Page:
If you’re looking for clever puns and wink-wink personal grooming language from Flamingo, brace yourself. The women’s personal-care brand, owned by Harry’s, is launching The Bush 2020 Campaign, a full-frontal introduction to talking about pubic hair.
The effort supports Mons Mist, a spray-on conditioner meant to soften the entire mons territory.
Other products, including Fur Oil, are already out there. But Flamingo is looking to make a splash with both its frank anatomical approach and a fun campaign from graphic-design legend Paula Scher. Allie Melnick, Flamingo general manager, gives Marketing Daily the details.
Marketing Daily: How did you come up with the product idea?
Allie Melnick: When we launched Flamingo, it was really with the idea of choice as the core of personal-care products. We knew that 70% of women use multiple tools to handle body hair–shaving, waxing, tweezers. This was an extension of that. And we wanted to make talking about something uncomfortable comfortable.
MD: How did the campaign develop?
Melnick: We wanted to work with Paula Scher, whose designs are so well known. And when we called her and told her about Mons Mist, she laughed for five minutes. So we knew it would be good. We’re kicking off with a full-page ad in TheNew York Times – the Pubic Service Announcement. There are transit ads and then digital and social channels. And we’re opening our first pop-up, called Bush 2020 Campaign HQ.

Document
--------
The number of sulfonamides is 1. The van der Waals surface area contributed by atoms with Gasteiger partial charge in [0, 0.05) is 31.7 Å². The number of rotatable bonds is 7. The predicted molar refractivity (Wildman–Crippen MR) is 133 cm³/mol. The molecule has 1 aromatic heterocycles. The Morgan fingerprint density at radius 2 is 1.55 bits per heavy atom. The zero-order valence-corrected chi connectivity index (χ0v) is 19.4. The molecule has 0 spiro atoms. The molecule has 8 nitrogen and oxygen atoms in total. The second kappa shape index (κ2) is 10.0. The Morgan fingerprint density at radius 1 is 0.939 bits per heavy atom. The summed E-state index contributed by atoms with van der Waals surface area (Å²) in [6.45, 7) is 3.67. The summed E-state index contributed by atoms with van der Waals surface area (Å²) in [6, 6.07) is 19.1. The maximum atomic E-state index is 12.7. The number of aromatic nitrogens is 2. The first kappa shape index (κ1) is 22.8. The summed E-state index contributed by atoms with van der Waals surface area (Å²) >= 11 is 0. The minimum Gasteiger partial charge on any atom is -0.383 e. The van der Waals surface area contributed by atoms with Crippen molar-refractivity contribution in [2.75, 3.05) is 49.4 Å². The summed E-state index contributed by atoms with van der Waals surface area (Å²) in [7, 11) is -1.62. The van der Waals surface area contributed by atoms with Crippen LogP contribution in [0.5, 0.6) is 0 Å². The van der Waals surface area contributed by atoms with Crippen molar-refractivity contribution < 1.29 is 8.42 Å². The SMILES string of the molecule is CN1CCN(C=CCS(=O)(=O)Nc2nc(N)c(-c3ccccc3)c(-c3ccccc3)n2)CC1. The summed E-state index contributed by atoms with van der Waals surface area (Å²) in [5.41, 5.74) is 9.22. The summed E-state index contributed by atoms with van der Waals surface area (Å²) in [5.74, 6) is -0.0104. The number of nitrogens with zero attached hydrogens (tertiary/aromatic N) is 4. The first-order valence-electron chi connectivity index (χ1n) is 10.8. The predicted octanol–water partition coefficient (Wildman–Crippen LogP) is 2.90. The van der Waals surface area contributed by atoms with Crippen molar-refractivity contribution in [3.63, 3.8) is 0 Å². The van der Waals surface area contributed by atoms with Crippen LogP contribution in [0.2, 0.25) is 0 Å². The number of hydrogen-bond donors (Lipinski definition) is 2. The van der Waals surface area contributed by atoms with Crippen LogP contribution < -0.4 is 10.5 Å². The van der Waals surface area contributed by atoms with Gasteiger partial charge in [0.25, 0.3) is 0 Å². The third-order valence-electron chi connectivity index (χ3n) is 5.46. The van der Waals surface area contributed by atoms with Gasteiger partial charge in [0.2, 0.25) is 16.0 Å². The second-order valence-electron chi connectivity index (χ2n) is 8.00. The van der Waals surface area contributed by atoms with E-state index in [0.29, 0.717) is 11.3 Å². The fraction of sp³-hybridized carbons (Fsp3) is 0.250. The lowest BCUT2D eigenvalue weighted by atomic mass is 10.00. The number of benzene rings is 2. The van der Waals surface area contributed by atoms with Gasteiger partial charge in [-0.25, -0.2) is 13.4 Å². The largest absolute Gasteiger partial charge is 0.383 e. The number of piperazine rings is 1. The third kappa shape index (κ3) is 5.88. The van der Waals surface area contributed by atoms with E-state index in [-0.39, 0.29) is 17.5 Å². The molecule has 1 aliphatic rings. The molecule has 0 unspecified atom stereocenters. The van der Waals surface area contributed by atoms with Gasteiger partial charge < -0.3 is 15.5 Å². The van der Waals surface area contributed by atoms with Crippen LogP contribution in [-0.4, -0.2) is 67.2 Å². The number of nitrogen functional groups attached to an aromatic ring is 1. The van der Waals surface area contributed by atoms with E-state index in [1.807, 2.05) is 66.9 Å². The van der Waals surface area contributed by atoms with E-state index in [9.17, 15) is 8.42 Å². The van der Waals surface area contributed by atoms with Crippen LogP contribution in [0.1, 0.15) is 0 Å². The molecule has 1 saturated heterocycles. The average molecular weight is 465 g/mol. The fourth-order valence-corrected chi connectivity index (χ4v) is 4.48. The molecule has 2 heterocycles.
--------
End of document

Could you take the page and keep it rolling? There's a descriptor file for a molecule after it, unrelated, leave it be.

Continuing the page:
MD: So why the political joke?
Melnick: We think it will make people laugh.
MD: The ads are funny, but explain the decision to use the word “Mons” in the product. Let’s be honest. People are anatomically ignorant. Mons is not a household word.
Melnick: I know. That’s why we chose it. When it comes to caring for the pubic region, there’s still a lot of white space and people have tons of questions. We did not want to shy away from what that part of your body is really called. It’s stigmatized and taboo, just like pubic hair.
MD: Who is it aimed at?
Melnick: Anyone. We wanted to be clear that it is about choice. Some people act like you’re not feminine unless you remove everything, or you’re not a feminist unless you remove nothing. Most women live in between, and this product supports that. It makes your pubic hair and skin feel great. Our product page is really educational, especially about why these ingredients are so helpful.
MD: As a young D2C brand, how do you approach new-product development? How far from your original products can you go?
Melnick: This felt like a no-brainer. It’s compelling. It improves women’s experience. And it feels like it’s completely in our orbit. It’s an area of personal care that has friction and pain points, and we can make it better.
MD: What kind of metrics will let you know this campaign is a success?
Melnick: If I hear someone use the words “pubic hair” when I’m out at dinner or walking down the street, that would feel so great! I’d love to be part of bringing it into the open.